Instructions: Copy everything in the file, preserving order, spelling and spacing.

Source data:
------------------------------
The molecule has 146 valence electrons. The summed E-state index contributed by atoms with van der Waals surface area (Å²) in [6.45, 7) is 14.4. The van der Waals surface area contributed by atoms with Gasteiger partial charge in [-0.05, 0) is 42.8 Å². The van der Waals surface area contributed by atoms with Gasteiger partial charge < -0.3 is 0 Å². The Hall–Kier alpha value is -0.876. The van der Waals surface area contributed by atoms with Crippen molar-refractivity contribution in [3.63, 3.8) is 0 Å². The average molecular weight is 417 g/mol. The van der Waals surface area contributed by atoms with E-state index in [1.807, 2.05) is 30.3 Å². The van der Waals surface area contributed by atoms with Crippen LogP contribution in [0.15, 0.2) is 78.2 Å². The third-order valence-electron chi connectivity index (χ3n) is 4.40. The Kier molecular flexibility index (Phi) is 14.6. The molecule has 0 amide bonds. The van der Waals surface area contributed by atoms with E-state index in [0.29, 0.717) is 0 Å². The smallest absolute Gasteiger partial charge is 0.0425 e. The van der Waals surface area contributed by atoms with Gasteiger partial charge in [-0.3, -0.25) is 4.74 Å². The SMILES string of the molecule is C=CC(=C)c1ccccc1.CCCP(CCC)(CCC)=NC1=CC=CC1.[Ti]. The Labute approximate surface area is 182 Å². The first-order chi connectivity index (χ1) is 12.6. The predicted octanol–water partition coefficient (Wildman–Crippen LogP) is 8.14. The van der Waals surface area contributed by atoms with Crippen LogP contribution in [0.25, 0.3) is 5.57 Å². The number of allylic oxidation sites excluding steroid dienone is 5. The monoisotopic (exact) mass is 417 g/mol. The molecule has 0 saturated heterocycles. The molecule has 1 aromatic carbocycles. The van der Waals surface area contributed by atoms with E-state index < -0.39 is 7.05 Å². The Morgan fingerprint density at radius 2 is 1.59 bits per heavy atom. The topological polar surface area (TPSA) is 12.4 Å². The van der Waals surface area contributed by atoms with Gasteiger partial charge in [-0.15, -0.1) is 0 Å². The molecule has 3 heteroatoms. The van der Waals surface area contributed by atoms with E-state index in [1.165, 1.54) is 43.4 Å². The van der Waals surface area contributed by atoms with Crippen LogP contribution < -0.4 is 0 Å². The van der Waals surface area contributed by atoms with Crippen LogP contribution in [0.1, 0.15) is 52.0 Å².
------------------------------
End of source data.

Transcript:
The molecule has 146 valence electrons. The summed E-state index contributed by atoms with van der Waals surface area (Å²) in [6.45, 7) is 14.4. The van der Waals surface area contributed by atoms with Gasteiger partial charge in [-0.05, 0) is 42.8 Å². The van der Waals surface area contributed by atoms with Gasteiger partial charge < -0.3 is 0 Å². The Hall–Kier alpha value is -0.876. The van der Waals surface area contributed by atoms with Crippen molar-refractivity contribution in [3.63, 3.8) is 0 Å². The average molecular weight is 417 g/mol. The van der Waals surface area contributed by atoms with E-state index in [1.807, 2.05) is 30.3 Å². The van der Waals surface area contributed by atoms with Crippen LogP contribution in [0.15, 0.2) is 78.2 Å². The third-order valence-electron chi connectivity index (χ3n) is 4.40. The Kier molecular flexibility index (Phi) is 14.6. The molecule has 0 amide bonds. The van der Waals surface area contributed by atoms with E-state index in [0.29, 0.717) is 0 Å². The smallest absolute Gasteiger partial charge is 0.0425 e. The van der Waals surface area contributed by atoms with Gasteiger partial charge in [-0.3, -0.25) is 4.74 Å². The SMILES string of the molecule is C=CC(=C)c1ccccc1.CCCP(CCC)(CCC)=NC1=CC=CC1.[Ti]. The Labute approximate surface area is 182 Å². The first-order chi connectivity index (χ1) is 12.6. The predicted octanol–water partition coefficient (Wildman–Crippen LogP) is 8.14. The van der Waals surface area contributed by atoms with Crippen LogP contribution in [0.25, 0.3) is 5.57 Å². The number of allylic oxidation sites excluding steroid dienone is 5. The monoisotopic (exact) mass is 417 g/mol. The molecule has 0 saturated heterocycles. The molecule has 1 aromatic carbocycles. The van der Waals surface area contributed by atoms with E-state index < -0.39 is 7.05 Å². The Morgan fingerprint density at radius 2 is 1.59 bits per heavy atom. The topological polar surface area (TPSA) is 12.4 Å². The van der Waals surface area contributed by atoms with Gasteiger partial charge in [-0.15, -0.1) is 0 Å². The molecule has 3 heteroatoms. The van der Waals surface area contributed by atoms with E-state index in [1.165, 1.54) is 43.4 Å². The van der Waals surface area contributed by atoms with Crippen LogP contribution < -0.4 is 0 Å². The van der Waals surface area contributed by atoms with Crippen LogP contribution in [0.1, 0.15) is 52.0 Å².